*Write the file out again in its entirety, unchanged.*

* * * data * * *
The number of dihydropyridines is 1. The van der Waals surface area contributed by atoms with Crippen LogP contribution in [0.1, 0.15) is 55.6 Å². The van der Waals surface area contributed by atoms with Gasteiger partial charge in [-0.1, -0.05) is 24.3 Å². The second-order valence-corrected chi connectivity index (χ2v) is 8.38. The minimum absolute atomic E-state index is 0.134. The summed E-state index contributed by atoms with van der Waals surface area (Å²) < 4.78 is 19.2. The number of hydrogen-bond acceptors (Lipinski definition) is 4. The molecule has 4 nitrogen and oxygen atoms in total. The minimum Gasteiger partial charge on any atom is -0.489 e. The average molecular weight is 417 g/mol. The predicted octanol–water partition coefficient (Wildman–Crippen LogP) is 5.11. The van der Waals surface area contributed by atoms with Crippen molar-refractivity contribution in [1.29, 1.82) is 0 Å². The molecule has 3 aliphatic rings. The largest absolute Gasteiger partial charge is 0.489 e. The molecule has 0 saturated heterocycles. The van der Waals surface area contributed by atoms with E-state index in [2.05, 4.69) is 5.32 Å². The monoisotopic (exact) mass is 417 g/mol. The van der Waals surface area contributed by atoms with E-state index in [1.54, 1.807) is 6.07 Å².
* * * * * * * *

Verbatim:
The number of dihydropyridines is 1. The van der Waals surface area contributed by atoms with Crippen LogP contribution in [0.1, 0.15) is 55.6 Å². The van der Waals surface area contributed by atoms with Gasteiger partial charge in [-0.1, -0.05) is 24.3 Å². The second-order valence-corrected chi connectivity index (χ2v) is 8.38. The minimum absolute atomic E-state index is 0.134. The summed E-state index contributed by atoms with van der Waals surface area (Å²) < 4.78 is 19.2. The number of hydrogen-bond acceptors (Lipinski definition) is 4. The molecule has 4 nitrogen and oxygen atoms in total. The minimum Gasteiger partial charge on any atom is -0.489 e. The average molecular weight is 417 g/mol. The predicted octanol–water partition coefficient (Wildman–Crippen LogP) is 5.11. The van der Waals surface area contributed by atoms with Crippen molar-refractivity contribution in [1.29, 1.82) is 0 Å². The molecule has 3 aliphatic rings. The largest absolute Gasteiger partial charge is 0.489 e. The molecule has 0 saturated heterocycles. The van der Waals surface area contributed by atoms with E-state index in [2.05, 4.69) is 5.32 Å². The monoisotopic (exact) mass is 417 g/mol. The van der Waals surface area contributed by atoms with E-state index in [1.54, 1.807) is 6.07 Å².